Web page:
Elizabeth Harvest Explained-When Hitchcock and Bluebeard Meet
Elizabeth Harvest is an artfully done example of corruptible technology in a rinse and repeat world.
Director Sebastian Gutierrez delivers a psychological thriller full of serpentine spirals and thoughtful tricks. His film details the risks of hubris and power left unchecked. The story of newlyweds who are not what they seem and an idyllic life that turns out to be anything but. Almost from the first moment the film veers strongly into folklore territory. This is Bluebeard’s Tale in a sci-fi Hitchcockian world. The trope is a classic tale of curiosity and a controlling killer husband. Usually the trope features an older man and a much younger, innocent girl who breaks into a locked space despite numerous warnings to not do so, only to find something terrible(dead bodies) and usually resulting in her death as well. The beginning moments introduce us to the key players Henry(Cirian Hinds) and Elizabeth(Abbey Lee) as they drive up to his high-tech fortress in the middle of no where. Elizabeth is vapid and simple but beautiful and Henry is a bloated egomaniac who is more joke than scientist despite his obvious wealth and intelligence. He talks at Elizabeth rather than with her and it is clear early on he is not a good guy. He also has one huge secret in the form of the only locked door in the house. The only other people who live at the house are an oddly attentive young blind man and an oppressive house supervisor channeling Mrs. Danvers from Hitchcock’s Rebecca.
Easily viewed as three completely separate movies for the abrupt tonal changes and 90 degree right turn the story takes early on that divides the film. This is a story that changes course so many times, intellectual whiplash is a certain result. This change and the continuing surprises are actually huge positives in a film that could be relegated to just another movie about misused science. The three separate components of the movie allow for aspects of mystery, horror, science fiction, and art house initiative to each have their moment to shine. The film is stylistically dark and foreboding, overlaid quite literally with full color saturation that is as effective as attractive. This movie is as pretty as it is interesting. For lovers of FX’s and Noah Hawley’s Legion this film is cut from the same kooky technicolor cloth. It is nuanced craziness with a late sixties sensibility. Coloring and camera angles combine with intense expository scenes towards the end that showcase a nightmarish psyche and the motivations that guide them.
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There is just something icky about watching the much older, clearly controlling Henry played with all the simmering malevolence by the sublime Cirian Hinds. Those who watched him in AMC’s runaway hit The Terror know just how powerfully he does conceited authoritarian. He does not disappoint in this cautionary tale of over reaching possession. His Henry is brilliant but equally arrogant. This is Harvey Weinstien wielding his power behind a laboratory instead of a producers chair. Hind’s Bluebeard not only is dangerous but has the audacity to blame Elizabeth for the abuse. Classic victim shaming in a futuristic world. “There’s a very corruptible quality about you Elizabeth.”, Henry chastises. Those words are everything you need to know about their relationship. She should love him because he commands her to and she owes him everything. That relationship and the other equally odd and often off-putting couplings make up the entirety of the film. None of these people appear to be capable of a healthy relationship and watching these sad and dysfunctional people is scarier than the tasteful gore.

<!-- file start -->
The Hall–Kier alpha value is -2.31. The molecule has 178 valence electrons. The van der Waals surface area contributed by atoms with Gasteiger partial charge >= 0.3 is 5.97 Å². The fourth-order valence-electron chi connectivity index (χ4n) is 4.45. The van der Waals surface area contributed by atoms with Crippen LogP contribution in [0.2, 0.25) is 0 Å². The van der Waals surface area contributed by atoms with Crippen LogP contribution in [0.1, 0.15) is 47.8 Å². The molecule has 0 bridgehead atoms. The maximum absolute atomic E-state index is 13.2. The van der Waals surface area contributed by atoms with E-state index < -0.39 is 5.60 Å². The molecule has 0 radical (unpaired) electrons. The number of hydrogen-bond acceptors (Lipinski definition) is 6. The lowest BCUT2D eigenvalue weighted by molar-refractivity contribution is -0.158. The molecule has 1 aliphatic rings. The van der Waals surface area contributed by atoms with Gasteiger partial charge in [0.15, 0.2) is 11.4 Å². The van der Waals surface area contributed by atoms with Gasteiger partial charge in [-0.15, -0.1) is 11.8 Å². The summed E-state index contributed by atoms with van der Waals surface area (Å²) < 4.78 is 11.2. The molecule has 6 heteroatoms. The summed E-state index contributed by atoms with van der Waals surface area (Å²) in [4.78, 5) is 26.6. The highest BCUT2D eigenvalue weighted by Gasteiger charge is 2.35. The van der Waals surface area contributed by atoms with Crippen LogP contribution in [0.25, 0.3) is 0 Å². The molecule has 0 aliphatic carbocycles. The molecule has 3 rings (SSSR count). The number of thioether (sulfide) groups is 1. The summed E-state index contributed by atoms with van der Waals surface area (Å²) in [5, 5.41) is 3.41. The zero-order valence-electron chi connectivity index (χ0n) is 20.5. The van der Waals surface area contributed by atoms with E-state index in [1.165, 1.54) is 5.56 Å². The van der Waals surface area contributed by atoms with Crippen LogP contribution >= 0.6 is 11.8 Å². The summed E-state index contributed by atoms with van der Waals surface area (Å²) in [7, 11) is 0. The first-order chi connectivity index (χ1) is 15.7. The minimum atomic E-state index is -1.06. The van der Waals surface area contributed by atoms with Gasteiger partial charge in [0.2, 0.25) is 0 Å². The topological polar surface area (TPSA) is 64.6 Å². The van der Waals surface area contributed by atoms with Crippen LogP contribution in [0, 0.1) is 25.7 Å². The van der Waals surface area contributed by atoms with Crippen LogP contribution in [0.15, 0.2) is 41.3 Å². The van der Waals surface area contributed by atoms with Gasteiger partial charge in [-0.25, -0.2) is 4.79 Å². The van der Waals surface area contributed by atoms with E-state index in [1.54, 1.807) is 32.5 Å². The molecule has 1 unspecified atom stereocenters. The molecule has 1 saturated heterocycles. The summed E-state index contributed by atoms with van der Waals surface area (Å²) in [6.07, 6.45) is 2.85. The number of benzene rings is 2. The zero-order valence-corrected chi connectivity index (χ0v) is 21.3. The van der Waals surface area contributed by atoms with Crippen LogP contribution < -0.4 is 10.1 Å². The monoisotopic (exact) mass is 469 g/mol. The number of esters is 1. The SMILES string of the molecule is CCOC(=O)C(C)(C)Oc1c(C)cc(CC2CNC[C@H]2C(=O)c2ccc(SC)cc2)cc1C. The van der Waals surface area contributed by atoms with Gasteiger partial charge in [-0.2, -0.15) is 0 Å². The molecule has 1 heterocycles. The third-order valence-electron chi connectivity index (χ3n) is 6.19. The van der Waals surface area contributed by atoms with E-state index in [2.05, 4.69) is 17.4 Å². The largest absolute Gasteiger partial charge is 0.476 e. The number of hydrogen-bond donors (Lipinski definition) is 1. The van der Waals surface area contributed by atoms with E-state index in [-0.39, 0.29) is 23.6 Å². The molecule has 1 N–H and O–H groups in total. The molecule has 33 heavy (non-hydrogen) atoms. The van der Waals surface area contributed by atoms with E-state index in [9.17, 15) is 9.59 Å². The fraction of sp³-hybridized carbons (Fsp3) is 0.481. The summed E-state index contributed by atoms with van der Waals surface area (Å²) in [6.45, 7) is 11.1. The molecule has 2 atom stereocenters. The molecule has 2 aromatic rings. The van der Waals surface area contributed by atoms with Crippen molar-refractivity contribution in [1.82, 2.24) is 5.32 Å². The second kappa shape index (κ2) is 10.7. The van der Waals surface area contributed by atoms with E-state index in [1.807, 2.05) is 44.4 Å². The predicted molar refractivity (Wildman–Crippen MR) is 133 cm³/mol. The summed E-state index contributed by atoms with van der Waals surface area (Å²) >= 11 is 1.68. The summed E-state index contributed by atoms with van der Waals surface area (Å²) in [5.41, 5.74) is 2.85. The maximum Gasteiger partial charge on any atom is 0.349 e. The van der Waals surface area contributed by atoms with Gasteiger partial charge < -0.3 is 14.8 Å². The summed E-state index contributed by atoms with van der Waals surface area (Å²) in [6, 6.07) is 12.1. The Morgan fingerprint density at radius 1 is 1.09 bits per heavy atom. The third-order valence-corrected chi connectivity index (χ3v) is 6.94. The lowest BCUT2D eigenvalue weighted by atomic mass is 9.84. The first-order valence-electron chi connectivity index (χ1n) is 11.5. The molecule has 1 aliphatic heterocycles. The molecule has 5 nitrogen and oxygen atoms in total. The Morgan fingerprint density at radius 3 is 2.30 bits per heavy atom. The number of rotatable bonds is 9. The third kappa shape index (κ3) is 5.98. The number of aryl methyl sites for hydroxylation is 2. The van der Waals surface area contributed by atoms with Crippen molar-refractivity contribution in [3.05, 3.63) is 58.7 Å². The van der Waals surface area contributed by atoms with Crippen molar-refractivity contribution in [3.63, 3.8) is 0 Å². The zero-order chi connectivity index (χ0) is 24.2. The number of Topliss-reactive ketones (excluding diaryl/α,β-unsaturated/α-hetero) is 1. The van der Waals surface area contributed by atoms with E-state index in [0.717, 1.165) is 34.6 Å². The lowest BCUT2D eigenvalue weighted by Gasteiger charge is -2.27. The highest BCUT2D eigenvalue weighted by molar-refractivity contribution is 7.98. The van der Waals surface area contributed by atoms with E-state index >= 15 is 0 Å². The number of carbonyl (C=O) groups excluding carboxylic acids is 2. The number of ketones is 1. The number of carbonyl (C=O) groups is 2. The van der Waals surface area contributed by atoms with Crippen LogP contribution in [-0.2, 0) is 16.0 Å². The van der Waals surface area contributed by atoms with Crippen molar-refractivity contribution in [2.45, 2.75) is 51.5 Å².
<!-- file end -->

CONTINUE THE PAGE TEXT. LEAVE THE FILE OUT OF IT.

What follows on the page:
The acting is spot on. Heavy hitters Cirian Hinds, Carla Gugina from Gerald’s Game and Sucker Punch, Mathew Beard from The Imitation Game and Dylan Baker from the highly anticipated Extremely Wicked, Shockingly Evil and Vile are all great. Gugina is as usual perfect in her role as housemaid/fellow scientist turned sympathetic fellow victim. Claire has beats of deep humanity and love that overshadow the clinical observer she initially appears to be. Beard in particular shines as Oliver Henry’s son. His character progression is the most profound and he ping pongs effortlessly between sympathetic enabler and calculating captor. Abbey Lee’s Elizabeth is forced to play both naive engenue and fed up victim. Her initial portrayal is flat and void of affect but that emotionless superficial girl is necessary to drive the remainder of the film. A huge departure from the outlandish performance turned in on Nicolas Winding Refn’s The Neon Demon this is the victim not the aggressor. She has the most demanding role and although not perfect, is quite good portraying a wide range of emotions and personality traits.
All in all this is a successful film and a refreshing take on the classic trope. A nice mixing of genres create a strikingly provocative movie that can be enjoyed on many levels. This is a smart movie that is mentally tasking not for its confusing nature but its constant curving story archs. It definitely is not predictable and the performances by Gugina, Hinds and Beard are worth a watch or nothing else. Prepare to be fooled because it is one twisty psycho-sexual fairy tale that shoves you out of the car just when you think you know the destination. It is a solid example of artsy science fiction done right. You can stream it everywhere.